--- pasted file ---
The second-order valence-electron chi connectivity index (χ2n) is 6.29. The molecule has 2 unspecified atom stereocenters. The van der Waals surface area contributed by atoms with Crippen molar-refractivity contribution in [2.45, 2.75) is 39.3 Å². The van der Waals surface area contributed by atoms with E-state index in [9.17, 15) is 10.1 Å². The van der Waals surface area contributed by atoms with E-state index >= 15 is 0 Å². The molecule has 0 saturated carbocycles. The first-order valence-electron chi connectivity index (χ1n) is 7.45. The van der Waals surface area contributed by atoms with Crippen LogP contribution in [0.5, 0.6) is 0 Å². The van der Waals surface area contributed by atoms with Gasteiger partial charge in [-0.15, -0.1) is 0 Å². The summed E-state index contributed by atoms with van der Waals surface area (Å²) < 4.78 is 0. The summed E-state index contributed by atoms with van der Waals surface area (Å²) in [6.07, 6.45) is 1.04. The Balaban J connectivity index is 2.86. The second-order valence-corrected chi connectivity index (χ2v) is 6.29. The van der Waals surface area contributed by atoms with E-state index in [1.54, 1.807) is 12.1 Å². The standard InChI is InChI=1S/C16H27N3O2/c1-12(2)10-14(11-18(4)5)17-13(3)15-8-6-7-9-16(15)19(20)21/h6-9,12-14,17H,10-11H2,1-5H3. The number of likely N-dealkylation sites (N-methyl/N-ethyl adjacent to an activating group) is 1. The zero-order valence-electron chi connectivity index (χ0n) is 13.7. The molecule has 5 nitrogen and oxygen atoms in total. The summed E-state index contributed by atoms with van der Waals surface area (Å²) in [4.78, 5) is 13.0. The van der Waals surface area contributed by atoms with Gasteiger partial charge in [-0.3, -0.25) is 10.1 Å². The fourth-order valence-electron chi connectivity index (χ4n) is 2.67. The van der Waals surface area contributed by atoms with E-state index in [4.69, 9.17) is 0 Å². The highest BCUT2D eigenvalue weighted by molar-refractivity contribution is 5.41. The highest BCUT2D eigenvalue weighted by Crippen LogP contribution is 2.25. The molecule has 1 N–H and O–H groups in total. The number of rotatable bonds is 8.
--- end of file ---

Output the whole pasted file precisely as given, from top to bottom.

The second-order valence-electron chi connectivity index (χ2n) is 6.29. The molecule has 2 unspecified atom stereocenters. The van der Waals surface area contributed by atoms with Crippen molar-refractivity contribution in [2.45, 2.75) is 39.3 Å². The van der Waals surface area contributed by atoms with E-state index in [9.17, 15) is 10.1 Å². The van der Waals surface area contributed by atoms with E-state index >= 15 is 0 Å². The molecule has 0 saturated carbocycles. The first-order valence-electron chi connectivity index (χ1n) is 7.45. The van der Waals surface area contributed by atoms with Crippen LogP contribution in [0.5, 0.6) is 0 Å². The van der Waals surface area contributed by atoms with Gasteiger partial charge in [-0.15, -0.1) is 0 Å². The summed E-state index contributed by atoms with van der Waals surface area (Å²) < 4.78 is 0. The summed E-state index contributed by atoms with van der Waals surface area (Å²) in [6.07, 6.45) is 1.04. The Balaban J connectivity index is 2.86. The second-order valence-corrected chi connectivity index (χ2v) is 6.29. The van der Waals surface area contributed by atoms with E-state index in [1.54, 1.807) is 12.1 Å². The standard InChI is InChI=1S/C16H27N3O2/c1-12(2)10-14(11-18(4)5)17-13(3)15-8-6-7-9-16(15)19(20)21/h6-9,12-14,17H,10-11H2,1-5H3. The number of likely N-dealkylation sites (N-methyl/N-ethyl adjacent to an activating group) is 1. The zero-order valence-electron chi connectivity index (χ0n) is 13.7. The molecule has 5 nitrogen and oxygen atoms in total. The summed E-state index contributed by atoms with van der Waals surface area (Å²) in [4.78, 5) is 13.0. The van der Waals surface area contributed by atoms with Gasteiger partial charge in [-0.3, -0.25) is 10.1 Å². The fourth-order valence-electron chi connectivity index (χ4n) is 2.67. The van der Waals surface area contributed by atoms with E-state index in [4.69, 9.17) is 0 Å². The highest BCUT2D eigenvalue weighted by molar-refractivity contribution is 5.41. The highest BCUT2D eigenvalue weighted by Crippen LogP contribution is 2.25. The molecule has 1 N–H and O–H groups in total. The number of rotatable bonds is 8.